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Ivan Collins produced this replica of a mid 19th century covered wagon in 1937. It is a one-eighth scale model of the wagon used by Mr. and Mrs. Linus, Collins’ great-grandparents, on their overland journey to Oregon in 1850.
Born in Dufur, Oregon in 1906, Ivan Collins’ boyhood coincided with the final years of the horse-drawn transportation era. As a youth in Eastern Oregon, Collins gained first-hand knowledge of various horse-drawn vehicles, knowledge he would later rely on in his meticulous construction of over sixty miniature replicas of horse-drawn conveyances. Collins explained that the motive for his work was to “recapture some of the color and romance of the vehicles of yesteryear; to preserve a visual as well as documentary record of the now rapidly disappearing wagon and the part it played in the development of these United States.”
The covered wagon of the type depicted here played a key role in the Euro American re-settlement of the Far West during the mid 19th century. Beginning with the first overland wagon trains of the early 1840s and continuing until the debut of the transcontinental railroad in 1869, thousands of Americans emigrated annually to Oregon and California. These overland emigrants made the arduous 2,000 mile trek from Independence, Missouri to the West Coast in wagons such as the one used by Collin’s grandparents. As the model replica shows, the wagons used by the overland emigrants had to hold all of their personal belongings as well as much of the food for their six-month journey.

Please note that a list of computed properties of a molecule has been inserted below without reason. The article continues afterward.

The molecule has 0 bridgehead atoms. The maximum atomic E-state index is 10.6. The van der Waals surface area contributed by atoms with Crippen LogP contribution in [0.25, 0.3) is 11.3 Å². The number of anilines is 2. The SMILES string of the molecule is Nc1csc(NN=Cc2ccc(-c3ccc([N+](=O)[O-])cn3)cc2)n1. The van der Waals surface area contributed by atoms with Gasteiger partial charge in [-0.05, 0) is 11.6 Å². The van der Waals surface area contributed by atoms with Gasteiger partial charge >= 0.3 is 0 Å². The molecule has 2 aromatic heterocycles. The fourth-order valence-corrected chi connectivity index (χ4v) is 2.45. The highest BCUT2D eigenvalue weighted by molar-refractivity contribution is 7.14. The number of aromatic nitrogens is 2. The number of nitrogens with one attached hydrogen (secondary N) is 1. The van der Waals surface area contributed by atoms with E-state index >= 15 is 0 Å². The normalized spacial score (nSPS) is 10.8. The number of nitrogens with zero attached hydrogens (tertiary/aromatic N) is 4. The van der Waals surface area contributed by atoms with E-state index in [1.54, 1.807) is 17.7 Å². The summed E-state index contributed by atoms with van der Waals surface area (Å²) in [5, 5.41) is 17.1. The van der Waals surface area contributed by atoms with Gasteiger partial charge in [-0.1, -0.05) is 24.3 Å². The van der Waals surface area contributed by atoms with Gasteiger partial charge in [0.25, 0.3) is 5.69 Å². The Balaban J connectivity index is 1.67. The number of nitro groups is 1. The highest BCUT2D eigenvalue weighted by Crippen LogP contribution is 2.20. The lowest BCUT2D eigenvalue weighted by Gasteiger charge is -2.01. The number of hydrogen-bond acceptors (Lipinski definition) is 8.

Palmer, Joel. Journal of Travels: Over the Oregon Trail in 1845. Portland, Oreg., 1999.
Unruh, John D. The Plains Across: The Overland Emigrants and the Trans-Mississippi, 1840-1860. Urbana, Ill., 1979.
Written by Melinda Jette, © Oregon Historical Society, 2003.